# The space-time interval definition in special relativity

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• albertrichardf
In summary, you have tried to derive the space-time interval by considering that c is an invariant speed, and that T, the proper time is also an invariant time interval. You then found that s^2 = t^2(c^2 - v^2), and that if K is zero or the space-time interval depends on the change in time and the change in position, then x'=vt'.
albertrichardf
Hello, please note that the following is only about special relativity, not general. Of course, if there are any things to point out that fall in general relativity, feel free to do so, but I don't know GR, so I won't understand arguments based in GR. I also am not great with a geometry-based SR, so I won't understand those either. Thank you.

Anyway, I have tried "deriving" the space-time interval in the following way: consider that c is an invariant speed, which is the speed of an object in space-time. T, the proper time is also an invariant time interval, and distance = speed x time. To define an invariant interval, it would make sense to multiply the two, which gives:

$$s = cT$$

To find out what this would be in space and time coordinates, square the equation, while keeping in mind that
t = T/y, where y is the gamma factor. After expanding y and some algebra, you obtain:

$$s^2 = t^2(c^2 - v^2)$$

Now, suppose you have an object that is at position K in the proper time frame. It should stay at K because its velocity is zero. In another reference frame, moving at v relative to the proper time frame:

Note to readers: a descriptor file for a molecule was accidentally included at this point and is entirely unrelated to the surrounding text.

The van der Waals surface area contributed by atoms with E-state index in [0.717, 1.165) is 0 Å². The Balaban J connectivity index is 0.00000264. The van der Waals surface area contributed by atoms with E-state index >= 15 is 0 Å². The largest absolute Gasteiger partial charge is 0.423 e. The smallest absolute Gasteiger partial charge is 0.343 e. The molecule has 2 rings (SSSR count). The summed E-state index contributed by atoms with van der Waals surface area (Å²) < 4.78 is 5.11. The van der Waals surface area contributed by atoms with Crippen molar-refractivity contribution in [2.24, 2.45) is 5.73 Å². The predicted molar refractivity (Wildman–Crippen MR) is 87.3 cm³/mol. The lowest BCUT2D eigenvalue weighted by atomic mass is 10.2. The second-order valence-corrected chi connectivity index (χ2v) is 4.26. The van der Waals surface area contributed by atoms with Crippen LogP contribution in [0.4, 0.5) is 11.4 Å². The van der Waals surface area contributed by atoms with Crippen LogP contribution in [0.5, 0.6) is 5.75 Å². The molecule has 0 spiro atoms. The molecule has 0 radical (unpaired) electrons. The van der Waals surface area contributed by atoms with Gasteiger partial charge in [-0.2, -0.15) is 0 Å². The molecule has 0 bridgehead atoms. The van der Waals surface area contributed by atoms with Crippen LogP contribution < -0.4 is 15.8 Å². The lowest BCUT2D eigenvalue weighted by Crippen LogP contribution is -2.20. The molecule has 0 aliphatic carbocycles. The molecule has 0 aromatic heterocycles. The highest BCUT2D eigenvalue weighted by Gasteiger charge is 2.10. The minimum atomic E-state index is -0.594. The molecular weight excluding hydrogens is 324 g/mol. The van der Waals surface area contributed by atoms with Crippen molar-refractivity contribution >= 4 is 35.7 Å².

$$t' = yT$$

$$x' = y(K - vT) = yK - yvT = yK - vt'$$

If K = 0 the last equation becomes:

$$x' = -vt'$$

If I replace for x' in my space-time interval, I obtain the following equation:

$$s^2 = c^2t^2 - x^2$$

which is how the interval is often shown. But the above only holds if K = 0, or if the space-time interval depends on the change in time and the change in position, which I'm thinking it does because it is an interval, but confirmation would be nice. Furthermore, if this is the case how could I proceed to define the 4-vector for position based on this? Would I have to use the Minkowski Pythagoras theorem or is there another way that I could do so?

Albertrichardf said:
Anyway, I have tried "deriving" the space-time interval in the following way:
Well, I would take the direct approach instead. In units where c=1, define ##ds^2 = -dt^2 + dx^2 + dy^2 + dz^2##. Then transform to a "primed" coordinate system moving with velocity v relative to the unprimed system giving ##dt'=\gamma (dt-v\,dx)##, ##dx'=\gamma (dx-v \, dt )##, ##dy'=dy##, ##dz'=dz##, and calculate ##ds'^2 = -dt'^2 + dx'^2 + dy'^2 + dz'^2##. Once you have that you just simplify and show that ##ds'^2=ds^2##

Dale said:
Well, I would take the direct approach instead. In units where c=1, define ##ds^2 = -dt^2 + dx^2 + dy^2 + dz^2##. Then transform to a "primed" coordinate system moving with velocity v relative to the unprimed system giving ##dt'=\gamma (dt-v\,dx)##, ##dx'=\gamma (dx-v \, dt )##, ##dy'=dy##, ##dz'=dz##, and calculate ##ds'^2 = -dt'^2 + dx'^2 + dy'^2 + dz'^2##. Once you have that you just simplify and show that ##ds'^2=ds^2##